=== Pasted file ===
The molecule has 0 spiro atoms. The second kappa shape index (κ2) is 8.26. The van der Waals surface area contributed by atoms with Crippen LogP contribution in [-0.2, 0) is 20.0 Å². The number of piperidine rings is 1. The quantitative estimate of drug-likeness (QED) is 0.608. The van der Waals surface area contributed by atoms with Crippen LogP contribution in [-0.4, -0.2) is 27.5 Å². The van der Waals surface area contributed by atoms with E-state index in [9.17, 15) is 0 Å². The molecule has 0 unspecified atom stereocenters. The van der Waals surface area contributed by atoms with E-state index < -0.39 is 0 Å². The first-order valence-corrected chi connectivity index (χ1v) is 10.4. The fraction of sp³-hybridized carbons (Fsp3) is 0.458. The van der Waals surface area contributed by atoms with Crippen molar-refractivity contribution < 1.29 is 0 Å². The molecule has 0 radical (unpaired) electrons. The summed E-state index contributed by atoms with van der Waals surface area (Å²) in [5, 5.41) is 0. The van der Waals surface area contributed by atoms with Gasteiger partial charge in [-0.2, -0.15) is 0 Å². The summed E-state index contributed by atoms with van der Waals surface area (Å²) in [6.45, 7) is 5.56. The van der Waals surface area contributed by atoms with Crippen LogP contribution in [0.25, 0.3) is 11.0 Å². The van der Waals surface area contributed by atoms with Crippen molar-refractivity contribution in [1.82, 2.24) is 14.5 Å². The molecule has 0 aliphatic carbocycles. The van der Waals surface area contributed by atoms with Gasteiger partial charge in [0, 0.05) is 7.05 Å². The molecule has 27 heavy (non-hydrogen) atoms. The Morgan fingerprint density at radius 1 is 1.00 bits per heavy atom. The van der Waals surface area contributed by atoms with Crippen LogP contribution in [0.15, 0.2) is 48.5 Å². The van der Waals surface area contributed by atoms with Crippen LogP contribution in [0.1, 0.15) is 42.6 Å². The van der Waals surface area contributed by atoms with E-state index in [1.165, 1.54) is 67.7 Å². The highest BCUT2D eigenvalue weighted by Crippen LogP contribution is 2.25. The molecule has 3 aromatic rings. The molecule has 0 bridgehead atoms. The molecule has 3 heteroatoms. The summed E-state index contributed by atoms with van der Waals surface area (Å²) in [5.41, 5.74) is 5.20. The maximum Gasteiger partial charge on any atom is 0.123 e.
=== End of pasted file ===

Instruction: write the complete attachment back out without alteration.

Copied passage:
The molecule has 0 spiro atoms. The second kappa shape index (κ2) is 8.26. The van der Waals surface area contributed by atoms with Crippen LogP contribution in [-0.2, 0) is 20.0 Å². The number of piperidine rings is 1. The quantitative estimate of drug-likeness (QED) is 0.608. The van der Waals surface area contributed by atoms with Crippen LogP contribution in [-0.4, -0.2) is 27.5 Å². The van der Waals surface area contributed by atoms with E-state index in [9.17, 15) is 0 Å². The molecule has 0 unspecified atom stereocenters. The van der Waals surface area contributed by atoms with E-state index < -0.39 is 0 Å². The first-order valence-corrected chi connectivity index (χ1v) is 10.4. The fraction of sp³-hybridized carbons (Fsp3) is 0.458. The van der Waals surface area contributed by atoms with Crippen molar-refractivity contribution < 1.29 is 0 Å². The molecule has 0 radical (unpaired) electrons. The summed E-state index contributed by atoms with van der Waals surface area (Å²) in [5, 5.41) is 0. The van der Waals surface area contributed by atoms with Gasteiger partial charge in [-0.2, -0.15) is 0 Å². The summed E-state index contributed by atoms with van der Waals surface area (Å²) in [6.45, 7) is 5.56. The van der Waals surface area contributed by atoms with Crippen LogP contribution in [0.25, 0.3) is 11.0 Å². The van der Waals surface area contributed by atoms with Crippen molar-refractivity contribution in [1.82, 2.24) is 14.5 Å². The molecule has 0 aliphatic carbocycles. The van der Waals surface area contributed by atoms with Gasteiger partial charge in [0, 0.05) is 7.05 Å². The molecule has 27 heavy (non-hydrogen) atoms. The Morgan fingerprint density at radius 1 is 1.00 bits per heavy atom. The van der Waals surface area contributed by atoms with Crippen LogP contribution in [0.15, 0.2) is 48.5 Å². The van der Waals surface area contributed by atoms with Crippen LogP contribution in [0.1, 0.15) is 42.6 Å². The van der Waals surface area contributed by atoms with E-state index in [1.165, 1.54) is 67.7 Å². The highest BCUT2D eigenvalue weighted by Crippen LogP contribution is 2.25. The molecule has 3 aromatic rings. The molecule has 0 bridgehead atoms. The molecule has 3 heteroatoms. The summed E-state index contributed by atoms with van der Waals surface area (Å²) in [5.41, 5.74) is 5.20. The maximum Gasteiger partial charge on any atom is 0.123 e.